12.3 List the techniques of Indirect and Direct Assessment.
12.4 Analyze given data.
12.5 Demonstrate an understanding of a hypothesis statement.
12.6 Explain why FBAs are conducted.
Philosophy, Values and Advocacy (5 hours)
All candidates will understand current philosophies of treatment and the importance of adopting values based approach to developing support and treatment plans. All candidates will comprehend, and demonstrate a working knowledge of what advocacy is and is not.
Rationale: Although applied behavior analysis as a science includes a variety of conceptual mechanisms that influence behavior, not all are appropriate within the context of treating people in the pure sense. By understanding socially valid philosophies and values, a practitioner can better assure human dignity and the value of people is preserved. By understanding what advocacy is and is not, a practitioner can be sure to be most effective and maintain professional boundaries while maximizing an individual’s independence and self reliance.
13.1 Identify the principles that underpin the philosophy and values of developmental disability support services.
13.3 Define professionalism.
13.3 Demonstrate an understanding of the responsibilities of the QASP regarding professionalism
13.4 Contrast what advocacy IS and IS NOT
Legal and Ethical Considerations (20 hours)
All candidates will comprehend, and demonstrate the ability to develop (as appropriate) and implement treatment plans accounting for legal requirements and are ethically robust.
Rationale: By taking account of legal requirements and ensuring treatment is conducted within an ethically robust framework, practitioners and treatment plans will be legally safe and will better assure people in receipt of treatment are protected and valued.
14.1 Demonstrate an understanding of the scope of practice. (Code of Ethics)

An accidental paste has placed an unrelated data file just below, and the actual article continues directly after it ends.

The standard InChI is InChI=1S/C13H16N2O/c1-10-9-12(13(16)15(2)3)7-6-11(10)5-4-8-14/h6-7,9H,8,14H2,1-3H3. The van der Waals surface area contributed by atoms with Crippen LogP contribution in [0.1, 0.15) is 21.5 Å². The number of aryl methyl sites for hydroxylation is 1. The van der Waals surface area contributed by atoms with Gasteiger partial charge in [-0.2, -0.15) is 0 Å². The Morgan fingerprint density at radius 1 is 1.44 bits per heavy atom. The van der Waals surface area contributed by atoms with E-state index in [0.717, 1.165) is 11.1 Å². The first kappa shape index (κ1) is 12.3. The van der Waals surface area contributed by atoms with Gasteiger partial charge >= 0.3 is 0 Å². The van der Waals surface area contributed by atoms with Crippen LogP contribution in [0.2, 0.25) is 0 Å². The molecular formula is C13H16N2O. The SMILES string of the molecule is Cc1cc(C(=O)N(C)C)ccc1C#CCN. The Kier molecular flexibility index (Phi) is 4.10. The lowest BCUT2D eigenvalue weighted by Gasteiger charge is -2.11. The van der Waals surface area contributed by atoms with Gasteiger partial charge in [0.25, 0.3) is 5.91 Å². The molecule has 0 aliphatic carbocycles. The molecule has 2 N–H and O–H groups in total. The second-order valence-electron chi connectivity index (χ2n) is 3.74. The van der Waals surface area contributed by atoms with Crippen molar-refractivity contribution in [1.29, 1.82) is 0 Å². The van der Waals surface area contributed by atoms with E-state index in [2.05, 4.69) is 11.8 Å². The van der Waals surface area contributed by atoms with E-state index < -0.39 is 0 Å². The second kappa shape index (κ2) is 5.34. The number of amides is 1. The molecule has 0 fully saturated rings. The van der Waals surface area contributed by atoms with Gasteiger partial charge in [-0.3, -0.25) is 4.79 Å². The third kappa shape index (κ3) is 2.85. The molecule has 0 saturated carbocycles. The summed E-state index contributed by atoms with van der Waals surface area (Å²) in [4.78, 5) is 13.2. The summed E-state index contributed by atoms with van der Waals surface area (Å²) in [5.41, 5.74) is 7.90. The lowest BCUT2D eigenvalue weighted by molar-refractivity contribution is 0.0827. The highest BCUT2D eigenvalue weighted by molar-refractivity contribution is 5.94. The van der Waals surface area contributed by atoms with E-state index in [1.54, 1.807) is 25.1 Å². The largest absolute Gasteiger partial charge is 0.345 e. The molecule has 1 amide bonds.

14.2 Demonstrate an understanding of the Health Insurance Portability and Accountability Act
14.3 Identify those conducts and acts which can be construed to be unprofessional by general ethical standard of practice for a QASP.
14.4 Demonstrate an understanding of the objectives of HIPAA, in particular the Privacy Rule and the Security Rule
14.5 Summarize the legal and ethical requirements regarding client confidentiality.
14.6 Demonstrate an understanding of confidentiality in practice.
14.7 List exceptions to client confidentiality.
14.8 Explain QASPs obligations in regard to reporting suspected or known child, elder adult, and dependent adult abuse or neglect.
14.9 Define and compare the “duty to warn” and the “duty to protect”.
14.10 Demonstrate an understanding of unethical relationships and how those relationships may occur.
Fieldwork hours that will not count as supervised hours include:
Purpose of Supervision:
Ongoing Supervision Requirements
Each QASP is required to meet with his/her supervisor for 5% of the time they provide direct services to a client, every 90 day period. The 5% supervision can be done remotely, using a HIPAA compliant video conferencing program; however, one of the contacts must be in-person for a minimum of 1 hour. If this requirement places a hardship on the service provider or supervisor, or jeopardizes the provision of services, an alternative arrangement can be made with approval of the QABA Credentialing Board. To request a variance to this requirement, a formal statement must include the specific circumstances that present a hardship or jeopardize services.
One professional recommendation is required – one from your evaluator/supervisor/administrator of choice focusing on your qualifications and experience working with and supporting individuals diagnosed with Autism.
You will be required to agree to the eligibility agreement which includes:
Prior to accessing the QASP Examination, Coursework and training requirements, recommendation, fieldwork and supervision requirements will need to be completed, verified, and approved through the online process. The "cut score" or "pass point" for the QASP examination is 72.21%.